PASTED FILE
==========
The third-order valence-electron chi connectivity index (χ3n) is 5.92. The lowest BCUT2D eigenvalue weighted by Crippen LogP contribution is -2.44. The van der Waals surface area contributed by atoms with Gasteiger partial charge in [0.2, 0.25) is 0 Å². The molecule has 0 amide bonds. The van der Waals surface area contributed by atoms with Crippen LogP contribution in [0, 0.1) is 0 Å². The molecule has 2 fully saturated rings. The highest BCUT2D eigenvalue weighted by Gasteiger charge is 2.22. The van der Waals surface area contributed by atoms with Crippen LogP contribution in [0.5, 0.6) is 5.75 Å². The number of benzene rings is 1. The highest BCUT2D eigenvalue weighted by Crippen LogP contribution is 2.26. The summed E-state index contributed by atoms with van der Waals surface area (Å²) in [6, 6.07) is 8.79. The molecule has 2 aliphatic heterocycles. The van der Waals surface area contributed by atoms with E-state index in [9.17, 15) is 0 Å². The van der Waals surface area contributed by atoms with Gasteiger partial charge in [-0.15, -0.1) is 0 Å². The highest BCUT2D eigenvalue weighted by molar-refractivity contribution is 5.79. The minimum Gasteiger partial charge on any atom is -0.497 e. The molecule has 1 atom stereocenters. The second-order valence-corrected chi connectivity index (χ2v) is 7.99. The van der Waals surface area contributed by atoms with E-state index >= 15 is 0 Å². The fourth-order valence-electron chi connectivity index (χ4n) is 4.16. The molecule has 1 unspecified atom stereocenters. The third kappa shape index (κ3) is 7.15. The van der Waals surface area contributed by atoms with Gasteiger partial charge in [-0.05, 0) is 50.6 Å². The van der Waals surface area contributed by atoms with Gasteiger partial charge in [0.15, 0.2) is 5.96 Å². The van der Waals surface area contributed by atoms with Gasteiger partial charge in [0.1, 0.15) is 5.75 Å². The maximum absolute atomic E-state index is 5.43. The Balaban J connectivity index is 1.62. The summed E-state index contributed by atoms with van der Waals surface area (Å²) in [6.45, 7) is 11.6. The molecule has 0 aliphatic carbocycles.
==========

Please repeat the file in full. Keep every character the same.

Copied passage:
The third-order valence-electron chi connectivity index (χ3n) is 5.92. The lowest BCUT2D eigenvalue weighted by Crippen LogP contribution is -2.44. The van der Waals surface area contributed by atoms with Gasteiger partial charge in [0.2, 0.25) is 0 Å². The molecule has 0 amide bonds. The van der Waals surface area contributed by atoms with Crippen LogP contribution in [0, 0.1) is 0 Å². The molecule has 2 fully saturated rings. The highest BCUT2D eigenvalue weighted by Gasteiger charge is 2.22. The van der Waals surface area contributed by atoms with Crippen LogP contribution in [0.5, 0.6) is 5.75 Å². The number of benzene rings is 1. The highest BCUT2D eigenvalue weighted by Crippen LogP contribution is 2.26. The summed E-state index contributed by atoms with van der Waals surface area (Å²) in [6, 6.07) is 8.79. The molecule has 2 aliphatic heterocycles. The van der Waals surface area contributed by atoms with E-state index in [9.17, 15) is 0 Å². The van der Waals surface area contributed by atoms with Gasteiger partial charge in [-0.15, -0.1) is 0 Å². The highest BCUT2D eigenvalue weighted by molar-refractivity contribution is 5.79. The minimum Gasteiger partial charge on any atom is -0.497 e. The molecule has 1 atom stereocenters. The second-order valence-corrected chi connectivity index (χ2v) is 7.99. The van der Waals surface area contributed by atoms with E-state index >= 15 is 0 Å². The fourth-order valence-electron chi connectivity index (χ4n) is 4.16. The molecule has 1 unspecified atom stereocenters. The third kappa shape index (κ3) is 7.15. The van der Waals surface area contributed by atoms with Gasteiger partial charge in [-0.05, 0) is 50.6 Å². The van der Waals surface area contributed by atoms with Gasteiger partial charge in [0.15, 0.2) is 5.96 Å². The van der Waals surface area contributed by atoms with Gasteiger partial charge in [0.1, 0.15) is 5.75 Å². The maximum absolute atomic E-state index is 5.43. The Balaban J connectivity index is 1.62. The summed E-state index contributed by atoms with van der Waals surface area (Å²) in [6.45, 7) is 11.6. The molecule has 0 aliphatic carbocycles.